The battle of wits has begun. Thousands of middle and high school students will compete in 120 regional competitions across the country, as well as Puerto Rico and the Virgin Islands.
A team from Sunshine Bible Academy is one of 10 regional South Dakota high school teams that will participate in regional competition of the U.S. Department of Energy Office of Science’s National Science Bowl.
The winners of the regional competitions will receive an all-expense paid trip to Washington, D.C. to compete in the Office of Science’s National Science Bowl in late April, and the winner of the national competition will win prizes for the team members and their schools. These prizes will be named at a later date.
Area schools competing at the regional competition February 16 at the Crossroads Hotel & Convention Center in Huron include SBA, O’Gorman Sioux Falls, Watertown High School, Greater Sioux Falls Home School Association, Huron High School, Aberdeen Central, Brandon Valley High School (two teams), Parker High School, and Northwestern Area School Mellette.
In the regional competitions, teams of four students each will be faced with tough mathematical problems and tested on their knowledge of a vast number of areas including astronomy, biology, Earth science and physics.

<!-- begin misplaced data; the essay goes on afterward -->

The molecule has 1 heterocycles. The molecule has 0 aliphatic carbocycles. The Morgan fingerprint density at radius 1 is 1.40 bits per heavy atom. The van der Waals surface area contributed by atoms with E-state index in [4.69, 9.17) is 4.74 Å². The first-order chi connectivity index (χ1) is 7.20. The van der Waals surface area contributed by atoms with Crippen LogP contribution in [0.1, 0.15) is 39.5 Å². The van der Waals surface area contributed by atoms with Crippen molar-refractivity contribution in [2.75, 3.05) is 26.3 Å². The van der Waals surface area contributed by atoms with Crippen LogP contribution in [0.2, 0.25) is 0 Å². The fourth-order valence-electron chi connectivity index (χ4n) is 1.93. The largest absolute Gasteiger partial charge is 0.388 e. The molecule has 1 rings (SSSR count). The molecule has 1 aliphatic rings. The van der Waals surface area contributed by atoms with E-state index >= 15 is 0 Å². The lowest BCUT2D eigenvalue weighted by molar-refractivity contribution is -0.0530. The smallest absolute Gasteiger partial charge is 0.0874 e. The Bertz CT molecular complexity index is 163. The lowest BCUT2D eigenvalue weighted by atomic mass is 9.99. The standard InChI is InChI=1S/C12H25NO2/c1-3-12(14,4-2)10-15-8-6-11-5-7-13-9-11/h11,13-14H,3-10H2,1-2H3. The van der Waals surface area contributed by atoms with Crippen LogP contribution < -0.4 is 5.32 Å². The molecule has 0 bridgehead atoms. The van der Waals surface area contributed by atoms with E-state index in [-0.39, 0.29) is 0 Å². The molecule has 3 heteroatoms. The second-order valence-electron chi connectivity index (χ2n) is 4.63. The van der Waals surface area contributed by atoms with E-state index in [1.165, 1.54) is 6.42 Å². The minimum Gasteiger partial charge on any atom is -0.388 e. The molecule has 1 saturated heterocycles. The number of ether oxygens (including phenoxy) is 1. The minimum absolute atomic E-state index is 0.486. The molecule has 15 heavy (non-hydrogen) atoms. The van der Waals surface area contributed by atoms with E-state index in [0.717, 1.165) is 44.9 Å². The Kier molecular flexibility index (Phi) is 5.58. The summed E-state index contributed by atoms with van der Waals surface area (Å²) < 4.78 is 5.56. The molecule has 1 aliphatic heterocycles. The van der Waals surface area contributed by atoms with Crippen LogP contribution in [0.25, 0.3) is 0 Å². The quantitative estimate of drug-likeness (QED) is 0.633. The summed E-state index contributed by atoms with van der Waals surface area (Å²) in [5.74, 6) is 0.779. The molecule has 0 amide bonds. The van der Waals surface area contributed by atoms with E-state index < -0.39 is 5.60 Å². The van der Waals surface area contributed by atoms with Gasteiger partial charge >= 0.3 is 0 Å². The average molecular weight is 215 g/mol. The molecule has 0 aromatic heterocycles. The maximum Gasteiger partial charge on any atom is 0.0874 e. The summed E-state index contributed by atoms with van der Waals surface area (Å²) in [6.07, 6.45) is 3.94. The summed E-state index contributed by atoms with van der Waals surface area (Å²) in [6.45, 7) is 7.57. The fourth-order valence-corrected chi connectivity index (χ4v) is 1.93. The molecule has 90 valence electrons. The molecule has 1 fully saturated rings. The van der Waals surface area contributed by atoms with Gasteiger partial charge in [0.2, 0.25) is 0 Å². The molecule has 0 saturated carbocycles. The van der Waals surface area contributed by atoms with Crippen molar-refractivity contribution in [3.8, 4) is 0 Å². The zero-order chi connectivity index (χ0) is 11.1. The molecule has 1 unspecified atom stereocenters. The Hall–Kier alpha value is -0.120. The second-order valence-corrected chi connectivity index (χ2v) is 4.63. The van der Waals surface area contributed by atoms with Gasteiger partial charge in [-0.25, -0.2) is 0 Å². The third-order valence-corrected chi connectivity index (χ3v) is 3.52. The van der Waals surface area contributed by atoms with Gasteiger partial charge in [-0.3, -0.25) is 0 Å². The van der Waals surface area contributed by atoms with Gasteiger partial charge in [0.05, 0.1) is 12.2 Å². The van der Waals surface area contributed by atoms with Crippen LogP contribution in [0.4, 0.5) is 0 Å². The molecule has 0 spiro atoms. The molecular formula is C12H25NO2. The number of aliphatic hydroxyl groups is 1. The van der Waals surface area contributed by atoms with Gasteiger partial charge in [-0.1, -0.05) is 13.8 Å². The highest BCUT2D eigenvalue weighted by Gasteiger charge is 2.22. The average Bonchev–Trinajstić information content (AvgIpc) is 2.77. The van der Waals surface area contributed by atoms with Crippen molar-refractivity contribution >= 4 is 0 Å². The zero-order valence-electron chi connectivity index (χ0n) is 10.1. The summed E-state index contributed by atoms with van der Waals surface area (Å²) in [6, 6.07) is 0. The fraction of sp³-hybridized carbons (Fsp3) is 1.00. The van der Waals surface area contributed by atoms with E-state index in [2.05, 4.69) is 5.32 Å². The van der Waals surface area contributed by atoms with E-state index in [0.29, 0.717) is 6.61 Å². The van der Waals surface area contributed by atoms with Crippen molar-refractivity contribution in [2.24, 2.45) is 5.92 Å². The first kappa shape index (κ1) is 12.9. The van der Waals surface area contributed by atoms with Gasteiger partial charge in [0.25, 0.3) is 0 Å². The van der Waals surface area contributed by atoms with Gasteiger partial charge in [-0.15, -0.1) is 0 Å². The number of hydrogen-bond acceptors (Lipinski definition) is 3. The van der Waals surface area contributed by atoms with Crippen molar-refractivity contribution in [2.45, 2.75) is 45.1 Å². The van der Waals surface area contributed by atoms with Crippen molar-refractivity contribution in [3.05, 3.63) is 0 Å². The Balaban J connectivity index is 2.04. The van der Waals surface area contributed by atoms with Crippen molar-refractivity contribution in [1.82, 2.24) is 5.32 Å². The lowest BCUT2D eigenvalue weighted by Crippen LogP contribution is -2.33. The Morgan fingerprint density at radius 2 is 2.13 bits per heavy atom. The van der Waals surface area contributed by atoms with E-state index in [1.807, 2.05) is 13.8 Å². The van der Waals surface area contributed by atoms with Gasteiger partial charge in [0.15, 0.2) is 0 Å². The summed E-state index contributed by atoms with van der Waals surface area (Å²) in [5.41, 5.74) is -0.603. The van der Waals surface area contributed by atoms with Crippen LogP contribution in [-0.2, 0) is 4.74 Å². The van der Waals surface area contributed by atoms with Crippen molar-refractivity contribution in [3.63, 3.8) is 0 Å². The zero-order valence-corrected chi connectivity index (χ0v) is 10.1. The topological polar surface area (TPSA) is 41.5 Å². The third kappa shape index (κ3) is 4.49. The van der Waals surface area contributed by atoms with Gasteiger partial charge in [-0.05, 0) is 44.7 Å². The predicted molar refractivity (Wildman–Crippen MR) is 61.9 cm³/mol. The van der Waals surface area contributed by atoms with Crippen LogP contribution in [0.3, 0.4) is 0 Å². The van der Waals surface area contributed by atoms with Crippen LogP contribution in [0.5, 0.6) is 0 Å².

Todd Seaman is the coach for SBA’s team. Team members are Justin Ryu, Erin Rogers, Heather Deal and Staci Seaman.
Coach Seaman says all subjects dealing with science knowledge are covered. The Quiz Bowl matches up teams against teams from other schools, and advancement depends on scores. On the first round, the team member to give the quickest, correct response is scored. The entire team can work together on bonus questions.
All teams will participate in a round robin format in the morning and the eight teams with the best records will move into a double elimination tourney in the afternoon.
Seaman says this the second year SBA students have participated in the competition.
The Office of Science began this competition to interest today’s youth in pursuing careers in science and math. Since its inception, more than 225,000 students have participated in what has become one of the nation’s largest science competitions. This year, about 9,500 more high school students and 4,500 middle school students are expected to engage, many of whom will likely go on to become scientists and teachers, engineers and leaders.
The public is welcome to watch the competition at the Huron Event Center. Opening ceremonies begin at 9 a.m., and matches begin at 9:20 a.m.
The Huron offices of the Western Area Power Administration will host the day-long event.